It is only fitting that at the end of the year I write about holistic medicine as I reflect of memories of my life. My father believed in holistic medicine and I was raised in a home where diet, beauty of nature was very important! He was way ahead of his time and only in the last 20 years has modern medicine caught up!
Holistic medicine is a form of healing that considers the whole person — body, mind, spirit, and emotions — in the quest for optimal health and wellness. According to the holistic medicine philosophy, one can achieve optimal health — the primary goal of holistic medicine practice — by gaining proper balance in life.
Holistic medicine practitioners believe that the whole person is made up of interdependent parts and if one part is not working properly, all the other parts will be affected. In this way, if people have imbalances (physical, emotional, or spiritual) in their lives, it can negatively affect their overall health.
A holistic doctor may use all forms of health care, from conventional medication to alternative therapies, to treat a patient. For example, when a person suffering from migraine headaches pays a visit to a holistic doctor, instead of walking out solely with medications, the doctor will likely take a look at all the potential factors that may be causing the person’s headaches, such as other health problems, diet and sleep habits, stress and personal problems, and preferred spiritual practices. The treatment plan may involve drugs to relieve symptoms, but also lifestyle modifications to help prevent the headaches from recurring.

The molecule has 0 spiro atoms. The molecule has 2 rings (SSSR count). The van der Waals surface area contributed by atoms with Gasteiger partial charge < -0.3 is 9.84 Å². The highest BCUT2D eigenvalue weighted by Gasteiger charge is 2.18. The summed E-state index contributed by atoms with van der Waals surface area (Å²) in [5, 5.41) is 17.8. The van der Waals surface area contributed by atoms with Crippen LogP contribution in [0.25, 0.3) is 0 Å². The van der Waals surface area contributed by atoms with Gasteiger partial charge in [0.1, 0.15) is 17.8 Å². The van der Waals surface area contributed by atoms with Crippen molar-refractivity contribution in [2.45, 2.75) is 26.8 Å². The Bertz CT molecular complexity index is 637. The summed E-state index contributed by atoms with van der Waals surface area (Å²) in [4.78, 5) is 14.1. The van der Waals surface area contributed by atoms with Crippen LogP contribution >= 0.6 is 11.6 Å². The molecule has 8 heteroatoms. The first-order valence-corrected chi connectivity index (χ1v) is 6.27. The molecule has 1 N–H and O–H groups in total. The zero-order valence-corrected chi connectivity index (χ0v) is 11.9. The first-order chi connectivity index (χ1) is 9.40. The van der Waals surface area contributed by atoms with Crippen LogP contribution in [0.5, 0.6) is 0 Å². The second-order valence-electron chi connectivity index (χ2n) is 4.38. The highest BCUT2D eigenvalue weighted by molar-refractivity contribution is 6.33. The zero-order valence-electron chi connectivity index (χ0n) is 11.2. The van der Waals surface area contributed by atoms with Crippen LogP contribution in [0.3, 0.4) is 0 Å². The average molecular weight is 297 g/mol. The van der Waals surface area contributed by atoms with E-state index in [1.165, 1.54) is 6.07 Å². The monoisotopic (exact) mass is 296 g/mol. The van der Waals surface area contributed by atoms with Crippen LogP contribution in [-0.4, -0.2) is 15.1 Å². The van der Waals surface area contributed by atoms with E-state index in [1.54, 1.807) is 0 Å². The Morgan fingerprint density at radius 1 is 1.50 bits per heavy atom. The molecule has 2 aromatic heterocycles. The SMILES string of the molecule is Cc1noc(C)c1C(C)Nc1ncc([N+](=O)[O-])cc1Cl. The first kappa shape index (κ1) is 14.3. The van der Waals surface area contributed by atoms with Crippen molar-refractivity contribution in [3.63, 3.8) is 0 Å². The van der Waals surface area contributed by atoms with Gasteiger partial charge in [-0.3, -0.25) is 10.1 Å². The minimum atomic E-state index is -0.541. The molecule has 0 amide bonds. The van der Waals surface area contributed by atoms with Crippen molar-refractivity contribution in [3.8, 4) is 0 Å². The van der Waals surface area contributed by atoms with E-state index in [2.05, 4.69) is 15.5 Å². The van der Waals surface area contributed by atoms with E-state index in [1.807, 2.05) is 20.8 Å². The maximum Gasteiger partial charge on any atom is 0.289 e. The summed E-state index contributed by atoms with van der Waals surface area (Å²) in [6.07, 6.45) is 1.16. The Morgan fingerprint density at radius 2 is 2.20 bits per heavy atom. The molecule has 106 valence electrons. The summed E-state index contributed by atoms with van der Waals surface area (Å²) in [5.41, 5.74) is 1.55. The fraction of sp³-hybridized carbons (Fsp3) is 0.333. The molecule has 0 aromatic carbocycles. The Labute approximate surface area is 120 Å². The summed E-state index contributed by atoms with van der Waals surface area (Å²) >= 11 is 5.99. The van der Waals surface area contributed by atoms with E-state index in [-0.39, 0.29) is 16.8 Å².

My Dad age about 80 and why my interest in holistic health
As kids, we would look at his books about health. He was a follower of MacFadden. My dad believed in a good diet examples. limit salt, limit sugar brown sugar better same with bread dark bread whole grain. Lot of fruit and vegetables! A quite walk observing the beauty of nature. Love of LIFE
Bernarr Macfadden (August 16, 1868 – October 12, 1955) was an influential American proponent of physical culture, a combination of bodybuilding with nutritional and health theories. He also founded the long-runningmagazine publishing company Macfadden Publications. He was the predecessor of Charles Atlas and Jack Lalanne, and has been credited with beginning the culture of health and fitness in the United States